After defining the decisional unit, an employer must identify:
The job titles and ages of employees in the decisional unit eligible for or selected for the “program,” as well as the job titles and ages of employees not eligible for or selected for the program.
The eligibility factors determined for the program and any time limits applicable to it.
The initial question is whether the program referenced in the statutory language cited above relates to the underlying termination decisions or to the severance offered subsequent to the termination decisions.
Historically, the conventional wisdom has been that the program is the severance program, not the underlying termination decisions. Under this analysis, employers define in their decisional-unit attachments the criteria to be satisfied to receive severance, not the criteria used to determine who would be terminated.
However, in Kruchowski v. Weyerhaeuser Co. (423 F.3d 1139 (10th Cir. 2005) (Kruchowski I)), the 10th Circuit held that the eligibility requirements that must be specified relate to the underlying termination decision and not to who is eligible for severance pay after the termination. In that case, factors the employer considered in determining who would be terminated were “leadership, abilities, technical skills and behavior of each employee.” Because these criteria were not included in the decisional-unit attachment, the court held that the releases were ineffective against age discrimination claims.
After providing employers with a scare, the 10th Circuit vacated the Kruchowski decision and reissued its opinion without addressing this requirement (see Kruchowski v. Weyerhauser Co., 446 F.3d 1090 (10th Cir. 2006) (Kruchowski II)). While this was good news for the employer, it is too early to break out the champagne.
At least two district courts have followed the analysis in Kruchowski I, holding that employers must include in their decisional-unit attachments the reasons why employees have been selected for termination. One case was before the Kruchowski reversal; the second case, after it (see Merrit v. First Energy Corp., C.A. No. 00585 (N.D. Ohio March 31, 2006) and Pagliolo v. Guidant Corp., 483 F.Supp.2d 847 (D. Minn. 2007)).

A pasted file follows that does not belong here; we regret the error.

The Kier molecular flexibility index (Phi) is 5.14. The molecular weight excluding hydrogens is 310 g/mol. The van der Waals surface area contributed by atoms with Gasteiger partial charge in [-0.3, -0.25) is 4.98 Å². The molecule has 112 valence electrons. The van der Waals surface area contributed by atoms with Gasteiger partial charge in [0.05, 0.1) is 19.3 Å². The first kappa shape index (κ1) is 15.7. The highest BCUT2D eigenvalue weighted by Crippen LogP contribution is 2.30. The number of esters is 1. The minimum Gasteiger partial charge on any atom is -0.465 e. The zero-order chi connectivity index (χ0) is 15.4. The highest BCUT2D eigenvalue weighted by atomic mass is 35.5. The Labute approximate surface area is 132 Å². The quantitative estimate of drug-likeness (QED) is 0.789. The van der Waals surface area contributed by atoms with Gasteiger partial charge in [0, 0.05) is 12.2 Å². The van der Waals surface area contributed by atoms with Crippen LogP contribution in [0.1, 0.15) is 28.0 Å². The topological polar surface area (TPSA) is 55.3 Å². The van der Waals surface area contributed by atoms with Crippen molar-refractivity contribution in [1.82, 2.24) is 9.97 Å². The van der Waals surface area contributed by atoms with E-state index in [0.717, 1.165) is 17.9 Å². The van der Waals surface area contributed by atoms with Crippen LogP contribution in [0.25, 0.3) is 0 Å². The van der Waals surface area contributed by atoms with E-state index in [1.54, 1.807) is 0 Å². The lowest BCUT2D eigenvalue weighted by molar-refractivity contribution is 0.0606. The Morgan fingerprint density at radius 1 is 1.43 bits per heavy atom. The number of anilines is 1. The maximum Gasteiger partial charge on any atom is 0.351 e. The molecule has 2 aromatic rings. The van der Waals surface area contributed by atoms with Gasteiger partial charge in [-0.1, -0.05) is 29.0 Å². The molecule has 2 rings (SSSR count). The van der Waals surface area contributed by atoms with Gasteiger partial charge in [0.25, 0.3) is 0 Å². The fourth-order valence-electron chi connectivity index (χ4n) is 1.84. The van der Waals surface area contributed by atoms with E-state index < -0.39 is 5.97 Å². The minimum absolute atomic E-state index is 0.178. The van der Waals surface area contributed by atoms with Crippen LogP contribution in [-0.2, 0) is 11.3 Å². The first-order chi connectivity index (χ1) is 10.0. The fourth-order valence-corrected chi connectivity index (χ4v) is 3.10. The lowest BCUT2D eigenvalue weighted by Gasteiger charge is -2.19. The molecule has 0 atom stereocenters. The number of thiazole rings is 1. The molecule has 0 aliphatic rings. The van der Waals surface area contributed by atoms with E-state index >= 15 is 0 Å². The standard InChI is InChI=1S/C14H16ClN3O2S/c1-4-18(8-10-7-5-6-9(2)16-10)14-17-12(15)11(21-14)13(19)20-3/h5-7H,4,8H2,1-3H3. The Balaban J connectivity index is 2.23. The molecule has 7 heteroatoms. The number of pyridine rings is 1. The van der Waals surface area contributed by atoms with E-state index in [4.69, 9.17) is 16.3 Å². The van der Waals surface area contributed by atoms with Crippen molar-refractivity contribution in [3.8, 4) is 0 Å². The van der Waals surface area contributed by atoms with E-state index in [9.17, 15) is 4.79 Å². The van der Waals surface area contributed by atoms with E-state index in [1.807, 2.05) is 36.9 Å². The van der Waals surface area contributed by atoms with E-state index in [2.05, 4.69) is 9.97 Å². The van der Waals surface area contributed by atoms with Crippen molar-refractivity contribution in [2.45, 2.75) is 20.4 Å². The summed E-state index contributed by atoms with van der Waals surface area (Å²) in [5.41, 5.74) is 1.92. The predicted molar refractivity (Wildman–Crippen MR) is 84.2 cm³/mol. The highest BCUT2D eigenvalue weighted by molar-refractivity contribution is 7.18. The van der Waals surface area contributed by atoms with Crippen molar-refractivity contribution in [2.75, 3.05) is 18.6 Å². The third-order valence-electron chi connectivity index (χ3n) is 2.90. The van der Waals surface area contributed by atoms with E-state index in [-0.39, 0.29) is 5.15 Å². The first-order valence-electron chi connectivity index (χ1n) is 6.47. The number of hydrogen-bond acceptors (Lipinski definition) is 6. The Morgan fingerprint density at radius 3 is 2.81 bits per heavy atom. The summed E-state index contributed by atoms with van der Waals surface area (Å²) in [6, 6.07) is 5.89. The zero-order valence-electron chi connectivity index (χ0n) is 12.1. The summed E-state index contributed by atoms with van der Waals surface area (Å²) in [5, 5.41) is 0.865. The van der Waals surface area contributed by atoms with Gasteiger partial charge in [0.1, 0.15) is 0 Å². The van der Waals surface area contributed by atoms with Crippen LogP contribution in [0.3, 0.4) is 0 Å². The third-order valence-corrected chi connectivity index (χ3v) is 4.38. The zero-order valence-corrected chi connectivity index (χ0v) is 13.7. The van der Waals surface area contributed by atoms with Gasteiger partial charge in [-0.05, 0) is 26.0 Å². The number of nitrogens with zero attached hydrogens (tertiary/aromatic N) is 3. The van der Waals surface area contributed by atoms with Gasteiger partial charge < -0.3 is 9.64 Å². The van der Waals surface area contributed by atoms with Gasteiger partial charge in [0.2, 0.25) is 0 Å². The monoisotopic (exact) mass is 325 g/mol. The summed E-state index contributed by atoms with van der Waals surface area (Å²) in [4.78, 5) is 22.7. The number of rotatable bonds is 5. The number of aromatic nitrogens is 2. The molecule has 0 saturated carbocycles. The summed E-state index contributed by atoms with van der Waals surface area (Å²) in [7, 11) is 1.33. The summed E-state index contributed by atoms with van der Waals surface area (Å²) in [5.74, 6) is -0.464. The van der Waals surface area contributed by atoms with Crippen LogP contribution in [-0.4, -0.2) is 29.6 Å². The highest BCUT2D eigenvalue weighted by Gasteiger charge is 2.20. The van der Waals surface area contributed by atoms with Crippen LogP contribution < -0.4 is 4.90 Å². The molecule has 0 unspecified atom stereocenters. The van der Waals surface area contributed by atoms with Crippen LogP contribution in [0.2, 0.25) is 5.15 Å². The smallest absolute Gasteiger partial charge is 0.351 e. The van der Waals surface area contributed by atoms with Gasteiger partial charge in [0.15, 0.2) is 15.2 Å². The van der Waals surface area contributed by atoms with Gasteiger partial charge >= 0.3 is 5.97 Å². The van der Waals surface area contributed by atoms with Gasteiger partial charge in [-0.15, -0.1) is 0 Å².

In light of the legal uncertainty, employers may want to address the eligibility requirements in their decisional-unit attachments for the underlying termination decisions as well as the severance program. This is not a risk-free course of action, however.
How the employer defines the criteria in the decisional-unit attachment is admissible in litigation. To the extent that the decisional-unit attachment is inconsistent with subsequent testimony, the decisional-unit attachment may be used to impeach that testimony.
Further, to the extent that performance was a consideration, the employer will need to include performance in the decisional-unit attachment. This flies in the face of conventional wisdom that an employer should not tell one employee why another employee was terminated.
This concern relates to another issue: How much detail is enough? In the Pagliolo decision, the court provided some guidance, stating that the employer did not need to list the eligibility factors for each employee separately but rather only the eligibility factors generally applied -- for example, job criticality and performance.
Of course, what was enough for the Pagliolo court might not be enough for another court. The bottom line: There is no clear answer; again, an employer must balance competing risks.
If an employer does not comply with all of the requirements of the OWBPA, this does not mean that the release is unenforceable against all claims. It means only that the release is unenforceable against age claims.
There may be times when an employer may wish to make a considered decision not to comply with the OWBPA because the employer’s primary concern is risk under Title VII or the ADA and not under the ADEA. Assume, for example, the following scenario:
A reduction in force results in five sales employees in a division being laid off. Only one of the five employees let go is age 40 or older, and just barely; 60 percent of the sales employees in the division are age 40 or older. Four of the five employees let go are women, even though women account for only 30 percent of the division’s sales employees.
In this fact pattern, the Title VII risk appears to be considerably greater than the ADEA risk. When you look at the employees who have been laid off, women are overrepresented and older employees are underrepresented.
The employer may not want to give the employees 45 days to decide, seven days to revoke or a decisional-unit attachment to study. Instead, the employer may wish to assume the ADEA risk to capture the Title VII risk by trying to meet the general knowing and voluntary standard only and getting the document signed sooner rather than later without a right to revoke.
In balancing risks, employers also need to consider what claims to list in the general release. This requires understanding recent cases and regulations under federal law, as well as requirements and restrictions that may exist under state law. Next month’s Legal Trends column addresses these issues.
Editor's Note: This article is not intended as legal advice. For specific situations, consult qualified employment law counsel.
The author is vice chair of WolfBlock’s Employment Services Group and managing principal of the WolfInstitute. His practice in Philadelphia concentrates on preventive planning, counseling and training.